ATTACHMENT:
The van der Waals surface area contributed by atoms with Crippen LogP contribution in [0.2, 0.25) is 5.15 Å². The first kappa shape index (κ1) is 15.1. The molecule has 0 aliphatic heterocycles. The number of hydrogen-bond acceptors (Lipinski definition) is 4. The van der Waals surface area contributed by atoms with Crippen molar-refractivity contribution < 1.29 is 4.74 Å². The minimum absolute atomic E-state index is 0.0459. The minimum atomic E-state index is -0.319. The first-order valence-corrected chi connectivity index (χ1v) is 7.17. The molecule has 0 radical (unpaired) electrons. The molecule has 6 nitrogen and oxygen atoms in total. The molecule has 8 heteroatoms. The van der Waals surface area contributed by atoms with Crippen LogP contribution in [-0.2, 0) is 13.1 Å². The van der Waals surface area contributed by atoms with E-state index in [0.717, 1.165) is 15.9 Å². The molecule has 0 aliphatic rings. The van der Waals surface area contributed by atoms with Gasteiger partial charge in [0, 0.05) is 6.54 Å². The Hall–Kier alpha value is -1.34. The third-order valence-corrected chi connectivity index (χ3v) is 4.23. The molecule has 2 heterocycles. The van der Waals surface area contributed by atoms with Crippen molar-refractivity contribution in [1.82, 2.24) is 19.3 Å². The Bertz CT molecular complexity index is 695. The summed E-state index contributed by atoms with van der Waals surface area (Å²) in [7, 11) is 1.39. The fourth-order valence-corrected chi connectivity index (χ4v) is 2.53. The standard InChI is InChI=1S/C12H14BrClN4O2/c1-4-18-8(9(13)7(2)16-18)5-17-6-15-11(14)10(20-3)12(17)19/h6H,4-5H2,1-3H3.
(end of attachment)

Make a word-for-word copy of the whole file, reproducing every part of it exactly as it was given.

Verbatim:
The van der Waals surface area contributed by atoms with Crippen LogP contribution in [0.2, 0.25) is 5.15 Å². The first kappa shape index (κ1) is 15.1. The molecule has 0 aliphatic heterocycles. The number of hydrogen-bond acceptors (Lipinski definition) is 4. The van der Waals surface area contributed by atoms with Crippen molar-refractivity contribution < 1.29 is 4.74 Å². The minimum absolute atomic E-state index is 0.0459. The minimum atomic E-state index is -0.319. The first-order valence-corrected chi connectivity index (χ1v) is 7.17. The molecule has 0 radical (unpaired) electrons. The molecule has 6 nitrogen and oxygen atoms in total. The molecule has 8 heteroatoms. The van der Waals surface area contributed by atoms with Crippen LogP contribution in [-0.2, 0) is 13.1 Å². The van der Waals surface area contributed by atoms with E-state index in [0.717, 1.165) is 15.9 Å². The molecule has 0 aliphatic rings. The van der Waals surface area contributed by atoms with Gasteiger partial charge in [0, 0.05) is 6.54 Å². The Hall–Kier alpha value is -1.34. The third-order valence-corrected chi connectivity index (χ3v) is 4.23. The molecule has 2 heterocycles. The van der Waals surface area contributed by atoms with Crippen molar-refractivity contribution in [1.82, 2.24) is 19.3 Å². The Bertz CT molecular complexity index is 695. The summed E-state index contributed by atoms with van der Waals surface area (Å²) in [7, 11) is 1.39. The fourth-order valence-corrected chi connectivity index (χ4v) is 2.53. The standard InChI is InChI=1S/C12H14BrClN4O2/c1-4-18-8(9(13)7(2)16-18)5-17-6-15-11(14)10(20-3)12(17)19/h6H,4-5H2,1-3H3.